Montgomery Clift’s career consisted of eight years of outstanding cinematic work followed by a full decade of terminal decline but the songs that he has inspired are testament to his ongoing appeal.  This appeal may often lay in the fact that he represents the tragic hero; unfulfilled desires; the repression of one’s true self; battles with demons; undeniably brilliant ability struck down at it’s zenith by misfortune and unforeseen events; the worst case scenario of what happens when things go horribly wrong and the thought of what could have been:  All more than worthy subject matter for inspiring great music.

Song of the Day: Authors and Literature in Music (Day Four).

Cemetry Gates (sic), the fifth track on The Smiths’ 1986 album The Queen Is Dead, features references to Oscar Wilde, William Butler Yeats and John Keats in this account of a battle of literary knowledge set in a cemetery.  “Keats and Yeats are on your side”, says Morrissey to his friend, strongly thought to be long time associate Linder Stirling, and then plays his trump card, “but Wilde is on mine”.

What follows is Morrissey and companion’s feelings of sadness at the deaths of all the people whom they “gravely read the stones” of before the singer ridicules his friend for claiming the words “ere thrice the sun done salutation to the dawn” as their own.  Morrissey states that he has “read well” and has “heard them said a hundred times, maybe less, maybe more”.  The line that his friend quotes is actually a misquote of a line from Shakespeare’s Richard III.  The actual line, from Richard III, Act V is: “The early village-cock / Hath done salutation to the dawn”.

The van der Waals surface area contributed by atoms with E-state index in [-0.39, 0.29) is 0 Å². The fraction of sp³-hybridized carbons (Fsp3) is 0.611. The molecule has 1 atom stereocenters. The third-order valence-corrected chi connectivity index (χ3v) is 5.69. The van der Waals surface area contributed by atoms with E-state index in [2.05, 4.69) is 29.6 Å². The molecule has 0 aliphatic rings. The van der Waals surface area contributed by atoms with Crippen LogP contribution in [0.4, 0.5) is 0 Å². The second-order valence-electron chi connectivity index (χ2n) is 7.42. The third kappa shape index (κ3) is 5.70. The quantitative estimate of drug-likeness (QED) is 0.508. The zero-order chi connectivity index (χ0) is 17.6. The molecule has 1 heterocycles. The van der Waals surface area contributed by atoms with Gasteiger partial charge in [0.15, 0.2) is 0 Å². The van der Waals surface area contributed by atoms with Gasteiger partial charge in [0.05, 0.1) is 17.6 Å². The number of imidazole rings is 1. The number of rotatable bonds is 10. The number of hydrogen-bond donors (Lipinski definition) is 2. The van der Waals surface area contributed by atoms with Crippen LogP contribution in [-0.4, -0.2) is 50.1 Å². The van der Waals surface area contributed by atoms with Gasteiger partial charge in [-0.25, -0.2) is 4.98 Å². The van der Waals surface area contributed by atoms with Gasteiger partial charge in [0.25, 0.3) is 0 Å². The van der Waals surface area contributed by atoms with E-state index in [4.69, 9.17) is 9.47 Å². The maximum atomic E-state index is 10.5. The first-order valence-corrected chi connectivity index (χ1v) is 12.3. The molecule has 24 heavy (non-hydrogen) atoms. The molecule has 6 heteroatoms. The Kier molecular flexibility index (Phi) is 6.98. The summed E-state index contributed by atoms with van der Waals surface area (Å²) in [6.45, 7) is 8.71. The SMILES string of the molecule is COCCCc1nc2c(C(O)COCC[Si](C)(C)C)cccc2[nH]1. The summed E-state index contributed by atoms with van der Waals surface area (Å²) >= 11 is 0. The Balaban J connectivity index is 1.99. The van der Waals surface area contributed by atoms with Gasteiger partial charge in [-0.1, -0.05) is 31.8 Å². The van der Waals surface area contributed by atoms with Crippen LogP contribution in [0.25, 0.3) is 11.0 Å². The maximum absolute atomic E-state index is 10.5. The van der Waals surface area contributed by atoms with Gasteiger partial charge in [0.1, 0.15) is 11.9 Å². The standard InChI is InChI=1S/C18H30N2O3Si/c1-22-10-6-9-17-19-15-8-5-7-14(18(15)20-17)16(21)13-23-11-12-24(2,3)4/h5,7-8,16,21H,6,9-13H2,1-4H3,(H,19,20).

This misquote is almost definitely deliberate and adds to Morrissey’s smirking about him feeling he knows more about literature than his friend.  By misquoting Shakespeare and deliberately misspelling the word ‘cemetery’ in the song’s title as ‘Cemetry’, the song suggests that Cemetry Gates is about two people who know less about the English language and it’s literature than they claim.

Morrissey goes on to tell his friend that if they “must write prose and poems, the words they use should be your own” and warns against plagiarism or taking on loan.  His friend then tricks the narrator into believing that lines the narrator opines are words that could only be their own before his companion produces “the text from whence it was ripped”.  The narrator, perhaps in embarrassment that he has been fooled and does not know the text, denounces the writer as “some dizzy whore, 1804”.  The line ‘quoted’ by Morrissey’s companion in the song, to my knowledge, does not actually exist in a work of English literature.  Here Morrissey is ironically reflecting the (mis)quote from Richard III.

Following much sniping, the song ends with Morrissey holding strongly to his belief that he knows more about English literature than his friend with the closing lines, “Keats and Yeats are on your side, But you lose because Wilde is on mine”.  The message that Morrissey is very cleverly conveying in the song is that nobody is ever truly an expert on English literature, nobody is as well read as they think and that everything that is said, despite the narrator of the song’s plea not to plagiarise or take on loan, will almost definitely be taken from somewhere else.